In the turbulent early days of Iran’s Islamic Revolution, Ahmadinejad was more concerned with putting down leftists and communists at universities than striking at Americans, former students said. During the long standoff, he was writing and speaking against leftist students, they said.
The White House said Friday it would not be surprised if the newly elected Iranian president turns out to have been a main participant in the holding of American hostages in Tehran a quarter century ago. But the administration said it was still trying to determine the facts.
“I don’t think it should be surprising to anyone if it turns out to be true,” presidential spokesman Scott McClellan said. “This is a regime run by an unelected few that only allowed its handpicked candidates to run in an election that was well short of free and fair.”
The administration has acknowledged that it has followed Ahmadinejad’s career in Iranian politics, so it was unclear why the United States could not say if he were a hostage-taker or whether the issue had been explored before. “Given the nature of the regime and his own past, I don’t think it should be surprising,” McClellan said.
Another former hostage, retired Air Force Col. Thomas E. Schaefer, said he doesn't recognize Ahmadinejad as one of his captors. Several former students among the hostage-takers also said they did not believe that Ahmadinejad had taken part in it.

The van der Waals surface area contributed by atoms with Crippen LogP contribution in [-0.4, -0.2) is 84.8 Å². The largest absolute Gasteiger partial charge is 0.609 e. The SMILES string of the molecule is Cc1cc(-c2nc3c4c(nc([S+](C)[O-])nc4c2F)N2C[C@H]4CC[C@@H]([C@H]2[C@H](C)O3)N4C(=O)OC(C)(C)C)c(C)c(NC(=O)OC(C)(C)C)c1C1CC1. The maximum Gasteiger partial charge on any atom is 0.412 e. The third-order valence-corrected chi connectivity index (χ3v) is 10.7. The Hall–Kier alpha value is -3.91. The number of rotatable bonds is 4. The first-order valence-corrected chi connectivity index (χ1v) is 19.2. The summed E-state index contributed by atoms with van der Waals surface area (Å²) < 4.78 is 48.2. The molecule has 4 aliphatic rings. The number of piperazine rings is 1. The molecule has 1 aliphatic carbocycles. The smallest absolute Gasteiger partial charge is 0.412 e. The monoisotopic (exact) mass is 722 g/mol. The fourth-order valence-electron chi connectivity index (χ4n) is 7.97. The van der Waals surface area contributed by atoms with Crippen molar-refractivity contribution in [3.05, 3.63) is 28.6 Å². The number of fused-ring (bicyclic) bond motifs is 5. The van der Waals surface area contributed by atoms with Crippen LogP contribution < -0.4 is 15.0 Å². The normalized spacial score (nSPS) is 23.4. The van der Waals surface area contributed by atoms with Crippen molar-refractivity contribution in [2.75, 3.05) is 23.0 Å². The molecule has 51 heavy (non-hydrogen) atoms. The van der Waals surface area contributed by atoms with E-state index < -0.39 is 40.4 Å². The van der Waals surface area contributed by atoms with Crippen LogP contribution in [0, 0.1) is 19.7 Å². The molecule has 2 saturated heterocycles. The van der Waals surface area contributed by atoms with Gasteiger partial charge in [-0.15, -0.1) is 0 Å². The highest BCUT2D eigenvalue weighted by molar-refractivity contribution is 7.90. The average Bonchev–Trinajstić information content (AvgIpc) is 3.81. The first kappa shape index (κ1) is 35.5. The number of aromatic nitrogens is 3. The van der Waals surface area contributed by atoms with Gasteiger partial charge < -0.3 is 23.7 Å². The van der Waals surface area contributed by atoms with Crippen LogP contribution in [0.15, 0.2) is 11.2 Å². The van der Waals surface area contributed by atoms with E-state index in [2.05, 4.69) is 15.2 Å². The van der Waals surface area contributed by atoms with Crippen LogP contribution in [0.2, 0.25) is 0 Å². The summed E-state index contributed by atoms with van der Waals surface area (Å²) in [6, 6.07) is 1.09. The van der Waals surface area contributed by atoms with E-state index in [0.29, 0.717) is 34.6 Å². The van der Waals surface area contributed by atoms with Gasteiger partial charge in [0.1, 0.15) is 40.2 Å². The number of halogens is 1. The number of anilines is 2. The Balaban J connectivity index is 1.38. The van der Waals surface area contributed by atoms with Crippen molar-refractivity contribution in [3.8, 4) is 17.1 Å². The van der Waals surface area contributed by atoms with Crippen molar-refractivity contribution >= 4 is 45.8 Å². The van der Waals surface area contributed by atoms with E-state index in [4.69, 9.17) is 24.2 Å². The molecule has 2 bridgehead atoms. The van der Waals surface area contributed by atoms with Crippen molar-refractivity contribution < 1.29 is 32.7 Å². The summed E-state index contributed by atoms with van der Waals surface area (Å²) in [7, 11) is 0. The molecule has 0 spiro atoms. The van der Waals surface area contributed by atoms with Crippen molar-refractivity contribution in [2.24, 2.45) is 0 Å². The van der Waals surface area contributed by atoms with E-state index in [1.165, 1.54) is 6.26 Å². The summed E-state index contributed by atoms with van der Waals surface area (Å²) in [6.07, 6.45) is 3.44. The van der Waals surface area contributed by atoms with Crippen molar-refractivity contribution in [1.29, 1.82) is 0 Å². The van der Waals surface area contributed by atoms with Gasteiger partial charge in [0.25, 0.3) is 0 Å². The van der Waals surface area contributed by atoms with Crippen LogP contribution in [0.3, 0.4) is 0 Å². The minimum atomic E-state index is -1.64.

Bush more concerned with Iranian nuclear ambitions
Bush suggested these questions are not his primary concern since Ahmadinejad was elected. Instead, he said, he wants to ensure that Britain, France and Germany, who have been negotiating with Iran to stop its alleged nuclear ambitions, make absolutely clear to Ahmadinejad that a nuclear-armed Iran will not be tolerated.
"We've got a new man who's assumed power and he must hear a focused message," the president said. "That's where my attention is focused right now."
Several of the former hostages insisted they were certain that the president-elect was among their captors. Daugherty said it's further evidence that the State Department should stop defending Iran's immunity from lawsuits filed by the former hostages seeking reparations.
In April 2002, a federal judge threw out a lawsuit by the hostages seeking $33 billion in damages. The State Department intervened, arguing the lawsuit would violate the U.S.-Iranian agreements that freed the hostages and would damage U.S. credibility.
"This puts the Bush administration in an interesting position," Daugherty said. "You know how he said, 'You're either for us or you're for the terrorists.' Well, now the leader of Iran is a terrorist."